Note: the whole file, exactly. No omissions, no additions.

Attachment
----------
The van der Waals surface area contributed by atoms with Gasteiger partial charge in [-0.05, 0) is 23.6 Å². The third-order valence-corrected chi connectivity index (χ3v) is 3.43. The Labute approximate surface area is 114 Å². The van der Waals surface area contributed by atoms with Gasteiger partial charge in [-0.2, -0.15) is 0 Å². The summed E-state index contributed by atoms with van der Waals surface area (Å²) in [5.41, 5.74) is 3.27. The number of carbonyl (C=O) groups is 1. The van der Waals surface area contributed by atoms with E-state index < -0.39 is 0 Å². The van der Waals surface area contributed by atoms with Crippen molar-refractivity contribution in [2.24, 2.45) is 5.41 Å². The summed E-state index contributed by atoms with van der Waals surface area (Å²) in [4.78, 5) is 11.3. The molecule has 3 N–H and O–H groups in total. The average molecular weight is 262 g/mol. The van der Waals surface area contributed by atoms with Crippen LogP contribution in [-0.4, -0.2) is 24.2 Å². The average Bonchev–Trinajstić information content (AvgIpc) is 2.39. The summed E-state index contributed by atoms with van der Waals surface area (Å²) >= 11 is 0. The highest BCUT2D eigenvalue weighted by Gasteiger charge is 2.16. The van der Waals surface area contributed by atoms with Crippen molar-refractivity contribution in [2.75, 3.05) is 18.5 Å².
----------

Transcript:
The van der Waals surface area contributed by atoms with Gasteiger partial charge in [-0.05, 0) is 23.6 Å². The third-order valence-corrected chi connectivity index (χ3v) is 3.43. The Labute approximate surface area is 114 Å². The van der Waals surface area contributed by atoms with Gasteiger partial charge in [-0.2, -0.15) is 0 Å². The summed E-state index contributed by atoms with van der Waals surface area (Å²) in [5.41, 5.74) is 3.27. The number of carbonyl (C=O) groups is 1. The van der Waals surface area contributed by atoms with E-state index < -0.39 is 0 Å². The van der Waals surface area contributed by atoms with Crippen molar-refractivity contribution in [2.24, 2.45) is 5.41 Å². The summed E-state index contributed by atoms with van der Waals surface area (Å²) in [4.78, 5) is 11.3. The molecule has 3 N–H and O–H groups in total. The average molecular weight is 262 g/mol. The van der Waals surface area contributed by atoms with Crippen LogP contribution in [-0.4, -0.2) is 24.2 Å². The average Bonchev–Trinajstić information content (AvgIpc) is 2.39. The summed E-state index contributed by atoms with van der Waals surface area (Å²) >= 11 is 0. The highest BCUT2D eigenvalue weighted by Gasteiger charge is 2.16. The van der Waals surface area contributed by atoms with Crippen molar-refractivity contribution in [2.75, 3.05) is 18.5 Å².